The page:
Ms. Leland was Law Clerk to the Honorable Edward V. Torack, Bergen County Superior Court, Chancery Division, Family Part, handling pre-dissolution and post-judgment matrimonial matters and clerked for the State of New Jersey’s Office of the Attorney General, Division of Youth and Family Services.
Prior to opening Leland Law Firm, LLC, Mary Jane Leland was an associate at the Law Office of Sharon Rivenson Mark, P.C. in Jersey City. She handled family law matters including adult adoption. She also represented clients in guardianship petitions and handled the preparation of Medicaid applications to fund the cost of long term care in a nursing home. Ms. Leland is frequently appointed by Hudson, Bergen, and Monmouth Counties as attorney for alleged incapacitated persons and alleged vulnerable adults.
During law school, Ms. Leland served as Law Clerk to Corporate Counsel at CentraState Medical Center, served as an intern at the Office of the Public Defender, Monmouth Region and served as student attorney at the Rutgers Disabilities Law Project Pro Bono Clinic and the Rutgers Domestic Violence Clinic.
Prior to law school, Mary Jane was an executive associate for the State of New Jersey Juvenile Justice Commission advocating for full time rehabilitation for juveniles with addictions.
Mary Jane Leland represents individuals and families in the following areas:
Grounds for Divorce in New Jersey include irreconcilable differences, added by the New Jersey legislature in 2007. Persons may file for divorce without having to allege wrongdoing. This helps minimize each blaming the other for the break up and can reduce tension in an already tense situation.
Legal Services of New Jersey provides a useful guide for victims of domestic violence.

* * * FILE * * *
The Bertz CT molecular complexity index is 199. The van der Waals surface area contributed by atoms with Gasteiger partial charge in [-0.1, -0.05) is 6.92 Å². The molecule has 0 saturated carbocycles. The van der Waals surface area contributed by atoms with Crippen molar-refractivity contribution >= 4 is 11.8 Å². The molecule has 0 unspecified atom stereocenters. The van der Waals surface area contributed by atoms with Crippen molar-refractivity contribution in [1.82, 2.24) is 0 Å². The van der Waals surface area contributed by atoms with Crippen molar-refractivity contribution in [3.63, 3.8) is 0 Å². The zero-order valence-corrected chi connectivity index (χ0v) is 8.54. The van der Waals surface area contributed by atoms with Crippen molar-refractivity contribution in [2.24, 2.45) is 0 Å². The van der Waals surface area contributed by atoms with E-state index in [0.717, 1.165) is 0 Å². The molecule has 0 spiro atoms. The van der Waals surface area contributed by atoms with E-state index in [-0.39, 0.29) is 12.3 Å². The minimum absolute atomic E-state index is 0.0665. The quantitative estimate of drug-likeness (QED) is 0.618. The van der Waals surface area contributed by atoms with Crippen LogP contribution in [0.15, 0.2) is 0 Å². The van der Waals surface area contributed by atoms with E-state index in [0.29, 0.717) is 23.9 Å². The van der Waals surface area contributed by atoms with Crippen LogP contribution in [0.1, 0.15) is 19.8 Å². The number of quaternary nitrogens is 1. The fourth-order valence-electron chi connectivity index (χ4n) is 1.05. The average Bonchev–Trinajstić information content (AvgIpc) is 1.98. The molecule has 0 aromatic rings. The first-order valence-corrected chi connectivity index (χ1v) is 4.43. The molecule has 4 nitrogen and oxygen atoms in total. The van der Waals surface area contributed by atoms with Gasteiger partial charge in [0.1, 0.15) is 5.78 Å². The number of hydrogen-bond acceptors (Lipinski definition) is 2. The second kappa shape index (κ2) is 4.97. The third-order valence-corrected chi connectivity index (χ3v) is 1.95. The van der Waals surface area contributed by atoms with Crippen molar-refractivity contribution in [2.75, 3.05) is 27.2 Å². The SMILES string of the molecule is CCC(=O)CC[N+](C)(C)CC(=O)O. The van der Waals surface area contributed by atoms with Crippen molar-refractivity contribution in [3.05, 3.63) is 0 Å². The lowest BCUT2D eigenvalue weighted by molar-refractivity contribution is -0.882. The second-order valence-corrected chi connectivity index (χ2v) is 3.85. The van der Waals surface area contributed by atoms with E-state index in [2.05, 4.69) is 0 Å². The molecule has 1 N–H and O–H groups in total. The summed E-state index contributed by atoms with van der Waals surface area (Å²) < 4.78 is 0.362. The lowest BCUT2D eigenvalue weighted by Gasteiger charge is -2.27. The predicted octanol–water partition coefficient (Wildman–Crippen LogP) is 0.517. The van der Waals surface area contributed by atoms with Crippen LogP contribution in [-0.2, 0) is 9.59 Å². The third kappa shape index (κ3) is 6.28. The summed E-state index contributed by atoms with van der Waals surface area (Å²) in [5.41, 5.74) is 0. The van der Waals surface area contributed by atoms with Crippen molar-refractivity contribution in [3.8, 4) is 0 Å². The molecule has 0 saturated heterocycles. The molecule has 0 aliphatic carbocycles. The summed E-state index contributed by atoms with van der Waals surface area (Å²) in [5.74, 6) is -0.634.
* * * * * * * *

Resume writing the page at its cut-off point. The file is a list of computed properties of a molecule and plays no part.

New Jersey Statute 9:2-7.1 provides grandparents living in New Jersey with the right to seek an order for visitation rights with their grandchildren. In filing an application with the court to establish this visitation, the burden falls upon the grandparent to "prove by a preponderance of the evidence" that such visitation is in the best interests of the child. If the petitioning grandparent has been a full-time caretaker for the child, it is presumed that visitation is in the child's best interest and the court then looks to the other statutory factors. The statute lists eight factors for the court to consider in reaching its decision.
The U.S. Supreme Court decided Troxel v. Granville, 530 U.S. 57 in 2000.
Parents' Rights: Courts recognize constitutional parental liberty interests. This comes with the presumption that "natural bonds of affection lead parents to act in the best interests of their children." See Parham v. J.R., 442 U.S. 584, 602 (1979). The Court is consistent in recognizing these interests but these interests are not without limits. See Lehr v. Robertson, 463 U.S. 248 (1983).
New Jersey Statute 9:17-40 provides that the parent and child relationship extends equally to every child and to every parent, regardless of the marital status of the parents.
Leland Law Firm, LLC accepts Visa, MC, Discover, and American Express.
The firm is in Freehold, New Jersey, the Monmouth County seat. It is located at the Ellis Law Center on South Street (Route 79 South) in downtown Freehold.